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April 10, 1999
Column #919


     Last week I reported that ''For the first time in 25 years, the number of American divorces has fallen below 1 million, dropping from 1,153,000 in 1997 to 974,000 in 1998. This is a stunning development... As far back as 1979 there were 1,179,000 divorces and they remained at that stratospheric level for two decades. However in 1998 alone, they dropped by 15%.''

     I regret to say that data is in error.  It was based on a report from the usually trustworthy National Center for Health Statistics (NCHS).   However, I was suspicious, and checked back the next day, and asked for proof for the unprecedented plunge. In demographics, a 1 percent change in one year is big.  In fact, NCHS said divorces had only fallen 1.3% from 1979 through 1997.

     I was told was, ''We don't have anyone working on marriage and divorce data anymore, due to budget cuts. My field is births.''  I protested, ''But you published data showing a one-year decline of 15 percent, and I'm asking for evidence.   How much did divorces fall in the Great Lakes States or the South?''  Answer: They grew by 1 percent in the Great Lakes, and fell only 2 percent in the South.  The researcher became equally suspicious.

     Later he called back, admitting sheepishly that NCHS had forgotten to adjust 1998 numbers from the states by multiplying them by 1.187, as the 1997 numbers had been adjusted. Why the adjustment? A couple of decades ago, final divorce data was higher than preliminary data. But final data has not been counted since 1988, and the adjustment is unreliable.  If the 1998 adjustment had been made, there would be 1,156,917 divorces, almost exactly the same as the
1,153,000 of 1997. 

     Presto!  No divorce drop, but a slight increase!

     The sad fact is that the National Center for Health Statistical Mush has no idea how many marriages or divorces there were in either year or any year in the 1990s! 

     Nor does it care.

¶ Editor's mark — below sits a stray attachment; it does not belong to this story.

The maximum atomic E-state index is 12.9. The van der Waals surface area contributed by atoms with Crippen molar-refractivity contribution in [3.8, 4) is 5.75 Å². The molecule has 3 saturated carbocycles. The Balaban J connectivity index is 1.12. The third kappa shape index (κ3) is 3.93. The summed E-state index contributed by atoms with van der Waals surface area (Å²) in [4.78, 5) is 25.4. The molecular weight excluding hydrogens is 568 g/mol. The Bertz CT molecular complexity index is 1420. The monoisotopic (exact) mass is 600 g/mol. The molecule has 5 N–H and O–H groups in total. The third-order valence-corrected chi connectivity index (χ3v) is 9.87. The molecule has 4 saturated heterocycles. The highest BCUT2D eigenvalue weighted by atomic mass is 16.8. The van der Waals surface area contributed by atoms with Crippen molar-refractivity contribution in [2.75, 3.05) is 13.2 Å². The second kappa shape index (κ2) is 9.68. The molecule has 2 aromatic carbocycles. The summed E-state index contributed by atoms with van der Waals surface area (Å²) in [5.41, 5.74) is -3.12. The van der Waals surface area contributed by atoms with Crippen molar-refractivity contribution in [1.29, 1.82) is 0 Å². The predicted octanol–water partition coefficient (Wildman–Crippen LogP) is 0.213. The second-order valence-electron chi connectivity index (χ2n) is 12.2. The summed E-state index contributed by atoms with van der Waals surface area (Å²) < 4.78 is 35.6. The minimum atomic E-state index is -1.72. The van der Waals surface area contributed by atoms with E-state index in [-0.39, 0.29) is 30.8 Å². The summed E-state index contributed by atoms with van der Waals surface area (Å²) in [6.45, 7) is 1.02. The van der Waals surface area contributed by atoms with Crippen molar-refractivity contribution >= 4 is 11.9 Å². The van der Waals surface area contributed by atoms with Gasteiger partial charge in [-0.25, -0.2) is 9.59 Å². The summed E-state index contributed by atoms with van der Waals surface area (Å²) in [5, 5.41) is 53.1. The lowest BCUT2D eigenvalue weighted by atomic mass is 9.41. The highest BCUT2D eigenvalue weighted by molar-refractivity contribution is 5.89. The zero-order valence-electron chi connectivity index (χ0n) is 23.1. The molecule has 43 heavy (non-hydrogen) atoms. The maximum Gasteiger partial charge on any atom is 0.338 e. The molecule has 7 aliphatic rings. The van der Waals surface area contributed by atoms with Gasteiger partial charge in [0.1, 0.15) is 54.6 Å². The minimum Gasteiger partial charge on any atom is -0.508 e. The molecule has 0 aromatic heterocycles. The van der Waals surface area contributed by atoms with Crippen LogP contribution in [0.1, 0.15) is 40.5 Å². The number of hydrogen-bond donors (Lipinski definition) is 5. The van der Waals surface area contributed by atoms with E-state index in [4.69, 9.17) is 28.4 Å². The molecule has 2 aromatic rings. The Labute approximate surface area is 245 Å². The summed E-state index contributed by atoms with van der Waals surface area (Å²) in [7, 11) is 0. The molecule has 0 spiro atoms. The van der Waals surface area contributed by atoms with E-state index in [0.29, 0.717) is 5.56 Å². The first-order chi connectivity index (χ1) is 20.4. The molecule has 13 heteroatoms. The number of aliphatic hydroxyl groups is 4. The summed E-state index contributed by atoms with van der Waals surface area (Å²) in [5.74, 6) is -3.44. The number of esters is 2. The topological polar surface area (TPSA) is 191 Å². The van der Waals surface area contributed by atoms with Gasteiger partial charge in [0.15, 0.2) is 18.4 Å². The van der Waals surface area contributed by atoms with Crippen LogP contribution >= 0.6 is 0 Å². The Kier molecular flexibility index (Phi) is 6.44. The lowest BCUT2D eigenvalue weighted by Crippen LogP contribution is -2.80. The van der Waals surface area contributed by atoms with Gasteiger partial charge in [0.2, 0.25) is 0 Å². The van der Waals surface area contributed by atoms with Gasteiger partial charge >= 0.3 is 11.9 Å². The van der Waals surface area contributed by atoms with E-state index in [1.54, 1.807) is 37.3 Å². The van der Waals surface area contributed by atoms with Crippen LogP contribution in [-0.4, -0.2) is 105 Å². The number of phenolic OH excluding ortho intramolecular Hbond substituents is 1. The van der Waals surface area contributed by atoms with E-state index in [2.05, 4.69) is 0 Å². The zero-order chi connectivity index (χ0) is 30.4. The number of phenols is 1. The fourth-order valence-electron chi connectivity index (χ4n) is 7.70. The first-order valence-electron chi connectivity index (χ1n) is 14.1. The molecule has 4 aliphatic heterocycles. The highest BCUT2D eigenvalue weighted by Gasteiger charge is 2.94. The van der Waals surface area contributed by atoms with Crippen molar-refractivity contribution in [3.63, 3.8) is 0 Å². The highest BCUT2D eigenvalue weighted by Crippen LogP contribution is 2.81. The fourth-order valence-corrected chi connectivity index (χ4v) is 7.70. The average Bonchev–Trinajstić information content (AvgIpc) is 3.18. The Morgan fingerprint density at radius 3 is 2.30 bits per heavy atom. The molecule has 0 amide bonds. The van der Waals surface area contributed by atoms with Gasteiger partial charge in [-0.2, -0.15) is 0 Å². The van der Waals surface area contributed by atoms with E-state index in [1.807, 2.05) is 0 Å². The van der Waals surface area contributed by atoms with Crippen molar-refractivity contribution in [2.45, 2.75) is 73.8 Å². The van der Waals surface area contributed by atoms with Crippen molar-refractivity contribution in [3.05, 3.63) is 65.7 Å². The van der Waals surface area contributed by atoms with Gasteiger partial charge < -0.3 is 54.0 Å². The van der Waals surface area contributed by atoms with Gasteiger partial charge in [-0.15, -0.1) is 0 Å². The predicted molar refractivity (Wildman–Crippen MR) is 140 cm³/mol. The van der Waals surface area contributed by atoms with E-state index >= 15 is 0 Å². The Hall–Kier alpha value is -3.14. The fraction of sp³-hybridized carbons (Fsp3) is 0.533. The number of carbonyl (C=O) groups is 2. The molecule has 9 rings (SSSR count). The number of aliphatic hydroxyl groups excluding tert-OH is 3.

It used to have five people studying data supplied by the states, but let them all go, and stopped giving $1.2 million to states to collect the data.  So  California, Texas and Indiana don't even collect the data from counties any more.  NCHS used old data from those states in another adjustment to come up with a national number.

     Now, there are federal employees counting the number of California red-legged frogs and coffin cave mold beetles, two of the 957 ''endangered species.''  But no one counts divorces.

     Why not?  Ken Keppel, a supervisor, said, ''This is the National Center for HEALTH Statistics.  We don't know what the relationship is of marriage and divorce data to health.

     ''You don't?'' I replied in astonishment. ''Let me count the ways.  According to J.J. Lynch who wrote a book, ''The Broken Heart: the Medical Consequences of Loneliness,'' a divorced man is twice as likely to die in any given year from heart disease, stroke, hypertension or cancer as a married man. Death for the divorced is four times more likely via auto accidents and suicide; seven times higher by cirrhosis of the liver and pneumonia; eightfold greater by murder.  And women are two to three times as likely to die of all forms of cancer as married women.

     ''Linda Waite of the University of Chicago says a divorced woman aged 48 has only a 65 percent chance to be alive at age 65, but an 85 percent chance to be living if she is married. The same 20 point differential exists for men    83 percent of married men will live to age 65, but only 63 percent of the divorced.''

     ''Children of divorce are three times as likely as those from intact families to have a child out of wedlock, and six times more likely to commit suicide,'' I said.

     Also, married people are twice as likely as single people to be ''very happy.''  They are also much wealthier. In 1994 a married couple in their 50s had assets of $132,000 while a never-married person is worth only $35,000, a divorced person, $33,600 and a separated person, $7,600.

     Robert Rector of the Heritage Foundation comments, ''This Administration clearly regards marriage as a medieval institution whose day has passed. It wants to get on with the family of the future which is children in day care centers.   This is a clear reflection they regard marriage as completely unimportant, a quaint and curious custom from the Middle Ages.

     ''In fact, the family is the foundation of a strong society and of human happiness. It is the original department of Health, Education and Welfare.   We can't begin to strengthen the family unless we know basic data about marriage and divorce.''

Copyright 1999 Michael J. McManus.

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